Update on January 15: Added a statement from IDA about its plans.
The Infocomm Development Authority of Singapore (IDA), a government agency in charge of the country’s internet industry, is planning to progressively introduce software programming classes into public schools, giving students an opportunity to write code in a classroom setting. The news was first reported on Good Morning Singapore in mandarin yesterday.
Given the rapidly changing nature of the technology industry, the agency hopes to roll out these classes quickly in the next few months with the ultimate aim of keeping the Singapore economy at the top.
“Infocomm technology is getting to be more pervasive, and we all recognize that it’s going to be a strategic catalyst for [Singapore’s] competitive advantage,” said James Kang, assistant chief executive of the government chief information office at IDA.
To be sure, topics like programming and 3D printing are already available in some schools as extra-curricular activities with IDA’s help, so it’s unclear how these classes will differ from previous initiatives.
The agency has told Tech in Asia it is currently in exploratory talks with the Ministry of Education about how to introduce programming to students, so it does not know if the topic will become part of the curriculum or remain an extra-curricular activity.
According to the Straits Times, about 1,500 students have been taught “advanced computing concepts” through IDA’s school programs. At Radin Mas Primary School, Nan Chiau High, and Greenview Secondary School, students are taught to use 3D design software and 3D printers to create prototypes.
Meanwhile, Hwa Chong Institution and Dunman High have introduced programming to teenagers, with Dunman exposing students to Python, a popular language for creating web apps as well as statistical and scientific research.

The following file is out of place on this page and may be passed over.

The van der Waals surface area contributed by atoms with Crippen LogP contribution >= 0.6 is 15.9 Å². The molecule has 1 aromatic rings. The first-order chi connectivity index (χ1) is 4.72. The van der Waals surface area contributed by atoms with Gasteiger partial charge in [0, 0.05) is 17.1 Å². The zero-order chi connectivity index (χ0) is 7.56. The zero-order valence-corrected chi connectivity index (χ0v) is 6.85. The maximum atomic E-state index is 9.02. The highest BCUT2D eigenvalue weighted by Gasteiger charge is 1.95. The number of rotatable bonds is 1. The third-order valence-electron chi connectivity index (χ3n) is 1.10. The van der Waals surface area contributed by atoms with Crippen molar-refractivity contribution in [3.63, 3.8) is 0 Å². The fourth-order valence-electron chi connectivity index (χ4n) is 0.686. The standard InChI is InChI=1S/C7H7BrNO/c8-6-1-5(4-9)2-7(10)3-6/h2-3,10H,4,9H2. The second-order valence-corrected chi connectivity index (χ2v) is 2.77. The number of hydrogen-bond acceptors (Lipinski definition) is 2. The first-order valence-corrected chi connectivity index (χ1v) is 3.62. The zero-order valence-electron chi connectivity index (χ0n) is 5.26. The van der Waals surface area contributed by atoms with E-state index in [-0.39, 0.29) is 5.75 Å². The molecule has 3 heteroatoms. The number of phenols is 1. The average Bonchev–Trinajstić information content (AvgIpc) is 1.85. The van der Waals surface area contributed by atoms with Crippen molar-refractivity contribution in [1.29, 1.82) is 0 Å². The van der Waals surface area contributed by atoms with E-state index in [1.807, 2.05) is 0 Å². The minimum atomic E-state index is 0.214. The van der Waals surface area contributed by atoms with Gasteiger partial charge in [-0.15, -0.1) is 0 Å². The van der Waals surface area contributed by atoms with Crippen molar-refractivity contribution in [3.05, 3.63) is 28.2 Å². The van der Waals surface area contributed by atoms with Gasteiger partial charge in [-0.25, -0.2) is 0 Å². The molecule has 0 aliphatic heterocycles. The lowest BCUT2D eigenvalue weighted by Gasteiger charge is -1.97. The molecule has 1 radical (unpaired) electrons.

These schools all belong to the middle-to-upper tier in Singapore’s public education system – lauded as among the world’s best in math and science – with Hwa Chong in particular representing an elite school. As technical skills increasingly become a pathway to sustainable careers, it is hoped that IDA can equalize the field by giving students from less prestigious schools more opportunities to pick up programming.
Private classes are available
Private education providers have proliferated in Singapore, offering a variety of workshops ranging from 3D printing to hardware tinkering to app creation – which has unfortunately been touted as the next great internet marketing scheme.
According to private IT education vendor Kore Infotech, more parents are recognizing the value of technical competency in the modern economy, and they want their kids to build a foundation at an early age. For the company, this has resulted in an increase in sign-ups for classes at a 30 percent annual rate in the past two years.
“[Parents want their kids] exposed to this, so it makes it easier for them to make a career choice earlier. We also see many polytechnic and university students coming in because they found it challenging when they directly face programming in college first,” said one of the trainers in an interview with Good Morning Singapore.
The company began offering its classes for kids two years ago, using a specialized program called Simple that allows children to create programs using an easy-to-understand coding language. It plans to promote its courses to schools in the near future.
Tech literacy and hacking – not the harmful kind – are increasingly being recognized as important skillsets not just in Singapore, but other parts of the world. In the United States, both Silicon Valley heavyweights and the federal government have backed an intiative called Hour of Code, which promotes computer science and STEM education in the country.
A major impetus for the push in both countries is a shortage of technical talent – the lifeblood of the tech startup scene – that are product creators instead of just system maintainers. Tight immigration policies in both nations are also resulting in an inward look to nurture talent at the grassroots.
In Singapore, the challenge doesn’t lie just in developing technical know-how. It’s even more difficult to convince young people that the engineering path is one worth pursuing, rather than one to fall back on when opportunities for more prestigious careers in law, finance, or medicine appear out of reach.
(Editing by Josh Horwitz, photo credit: Stephen Chin)